# What's the difference between work in thermodynamics and mechanics?

What is the difference between work in thermodynamics and work in mechanics?

• Hi user35828, and welcome to Physics Stack Exchange! We prefer to have one question per post, so I removed your second question. Feel free to post it separately. (But check if it's already been addressed on the site before. I think it might have been.) Dec 15, 2013 at 3:20

Actually I think I disagree with the answer by BMS (the group of asymptotic symmetries of asymptotically flat spacetimes?). However I am not sure to have understood BMS'answer completely.

In my opinion, there is no difference between the definition of work in pure mechanics and work in thermodynamics (I stress that I am speaking of thermodynamics and not statistical mechanics). In both cases it is computed by the integral of ${\bf F} \cdot {\bf ds}$, taking all forces acting on the system into account. In the pure mechanical case the theorem of energy conservation says that $$W = \Delta U + \Delta K\:.\qquad (1)$$ $W$ is the work done on the system by external systems, $K$ its kinetic energy and $U$ the total potential energy of internal forces. When considering situations where the work $W'$ of the system on the external systems coincides, up to the sign, to the work $W$ done by the external system on the system (and this is not the case discussed by BMS) we can also say that: $$\Delta U + \Delta K + W' =0\:. \qquad (2)$$ In real physical systems, one has to consider the fact that a system receives energy also in terms of heat, $Q$: that is energy that cannot be described in terms of macroscopic work. In this case (1) has to be improved as $$W + Q = \Delta U + \Delta K\:.\qquad (3)\:.$$ Actually, also the definition of $U$ has to be improved in (3), since it has to encompass the thermodynamic internal energy in addition to all types of macroscopic potential energies.

Referring to standard system of thermodynamics (thermal machines), where $\Delta K$ is negligible and the work done by the external system is identical up to the sign to that done by the system, (3) simplifies to $$\Delta U = Q -W'\:,$$ that is the standard statement of the first principle of thermodynamics for elementary systems. However the general form is (3).

It is worth stressing that this picture needs a sharp distinction between macroscopic description (essentially done in terms of continuous body mechanics) and microscopic description, completely disregarded but embodied in the notions of heat and internal (thermodynamic) energy. If, instead one considers also the microscopic (molecular) structure of the physical systems, the distinction between work and heat is more difficult to understand since both are represented in terms of forces. Nevertheless exploiting the statistical approach to Hamiltonian mechanics the said distinction arises quite naturally.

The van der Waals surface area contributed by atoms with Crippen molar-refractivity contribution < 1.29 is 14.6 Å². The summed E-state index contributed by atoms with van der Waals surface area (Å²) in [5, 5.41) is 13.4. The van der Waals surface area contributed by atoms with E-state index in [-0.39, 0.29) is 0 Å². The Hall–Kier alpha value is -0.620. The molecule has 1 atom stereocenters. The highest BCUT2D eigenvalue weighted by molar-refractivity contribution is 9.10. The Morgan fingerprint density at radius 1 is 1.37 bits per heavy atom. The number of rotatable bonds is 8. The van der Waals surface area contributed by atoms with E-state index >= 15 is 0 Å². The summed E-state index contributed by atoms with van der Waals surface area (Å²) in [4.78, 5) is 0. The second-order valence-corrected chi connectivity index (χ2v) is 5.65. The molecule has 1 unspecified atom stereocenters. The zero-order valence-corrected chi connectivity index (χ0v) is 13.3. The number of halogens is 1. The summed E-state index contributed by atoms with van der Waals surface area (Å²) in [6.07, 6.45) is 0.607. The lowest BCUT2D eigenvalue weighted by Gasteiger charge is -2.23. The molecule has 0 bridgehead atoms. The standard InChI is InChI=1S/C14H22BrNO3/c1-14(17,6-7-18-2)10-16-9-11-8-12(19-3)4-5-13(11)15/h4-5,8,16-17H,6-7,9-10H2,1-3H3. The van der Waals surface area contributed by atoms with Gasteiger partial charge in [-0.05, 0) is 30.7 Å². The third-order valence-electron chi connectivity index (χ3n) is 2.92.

Focusing on the system given by a rigid block discussed by BMS, the absolute value of the work $W$ done by the friction force acting to the block due to the ground (that eventually stops the block), is different from the absolute value of the work $W'$ done by the block on the ground. The former amounts to $W= -K$ the latter, instead, is $W' = 0$. The energy equation for the block is:

$$W + Q = \Delta U + \Delta K\:.$$

$Q$ is the non-mechanical energy entering the block during the process, responsible for the increase of its temperature. Since $W= -K$ one can simplify that equation to

$$Q= \Delta U\:.$$

The equation for the ground (for instance a table) is instead simply:

$$Q' = \Delta U'$$

Now $Q' \neq -Q$ and $W'=0 \neq -W$. The fact that $Q+Q' \neq 0$ it is important because it says that there is a heat source between the contact surfaces of the two bodies, and the total heat is not conserved (as conversely was supposed in the original theory of heat, the "flogisto" represented as a fluid verifying a conservation equation).

If referring to the overall system made of the block and the table, since no energy enters it, the equation is

$$\Delta U + \Delta U' + \Delta K =0\:.$$